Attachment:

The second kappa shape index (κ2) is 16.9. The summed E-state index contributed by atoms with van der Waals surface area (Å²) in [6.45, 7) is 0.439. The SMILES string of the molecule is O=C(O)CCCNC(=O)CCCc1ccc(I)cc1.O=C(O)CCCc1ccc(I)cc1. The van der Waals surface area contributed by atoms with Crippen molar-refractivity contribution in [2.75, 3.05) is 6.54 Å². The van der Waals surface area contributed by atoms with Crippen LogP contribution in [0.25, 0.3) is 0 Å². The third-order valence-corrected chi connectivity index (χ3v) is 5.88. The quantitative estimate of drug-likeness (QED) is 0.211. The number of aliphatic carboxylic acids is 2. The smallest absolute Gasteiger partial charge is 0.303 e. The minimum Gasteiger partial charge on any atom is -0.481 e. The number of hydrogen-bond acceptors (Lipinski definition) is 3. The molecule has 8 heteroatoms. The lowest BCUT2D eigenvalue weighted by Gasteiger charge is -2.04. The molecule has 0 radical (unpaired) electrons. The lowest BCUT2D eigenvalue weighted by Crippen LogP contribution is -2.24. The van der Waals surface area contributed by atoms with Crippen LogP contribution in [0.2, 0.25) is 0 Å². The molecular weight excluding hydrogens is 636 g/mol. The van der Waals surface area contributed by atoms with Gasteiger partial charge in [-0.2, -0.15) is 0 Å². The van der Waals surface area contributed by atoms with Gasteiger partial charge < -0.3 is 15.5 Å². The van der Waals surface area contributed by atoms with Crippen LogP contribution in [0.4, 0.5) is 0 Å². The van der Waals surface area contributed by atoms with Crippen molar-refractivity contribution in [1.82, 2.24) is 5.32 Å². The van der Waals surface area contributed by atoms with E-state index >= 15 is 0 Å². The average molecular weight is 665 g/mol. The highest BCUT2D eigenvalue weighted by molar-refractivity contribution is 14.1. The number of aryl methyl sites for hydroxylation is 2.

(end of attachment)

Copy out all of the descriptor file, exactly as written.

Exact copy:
The second kappa shape index (κ2) is 16.9. The summed E-state index contributed by atoms with van der Waals surface area (Å²) in [6.45, 7) is 0.439. The SMILES string of the molecule is O=C(O)CCCNC(=O)CCCc1ccc(I)cc1.O=C(O)CCCc1ccc(I)cc1. The van der Waals surface area contributed by atoms with Crippen molar-refractivity contribution in [2.75, 3.05) is 6.54 Å². The van der Waals surface area contributed by atoms with Crippen LogP contribution in [0.25, 0.3) is 0 Å². The third-order valence-corrected chi connectivity index (χ3v) is 5.88. The quantitative estimate of drug-likeness (QED) is 0.211. The number of aliphatic carboxylic acids is 2. The smallest absolute Gasteiger partial charge is 0.303 e. The minimum Gasteiger partial charge on any atom is -0.481 e. The number of hydrogen-bond acceptors (Lipinski definition) is 3. The molecule has 8 heteroatoms. The lowest BCUT2D eigenvalue weighted by Gasteiger charge is -2.04. The molecule has 0 radical (unpaired) electrons. The lowest BCUT2D eigenvalue weighted by Crippen LogP contribution is -2.24. The van der Waals surface area contributed by atoms with Crippen LogP contribution in [0.2, 0.25) is 0 Å². The molecular weight excluding hydrogens is 636 g/mol. The van der Waals surface area contributed by atoms with Gasteiger partial charge in [-0.2, -0.15) is 0 Å². The van der Waals surface area contributed by atoms with Gasteiger partial charge < -0.3 is 15.5 Å². The van der Waals surface area contributed by atoms with Crippen LogP contribution in [0.4, 0.5) is 0 Å². The van der Waals surface area contributed by atoms with Crippen molar-refractivity contribution in [1.82, 2.24) is 5.32 Å². The van der Waals surface area contributed by atoms with E-state index >= 15 is 0 Å². The average molecular weight is 665 g/mol. The highest BCUT2D eigenvalue weighted by molar-refractivity contribution is 14.1. The number of aryl methyl sites for hydroxylation is 2.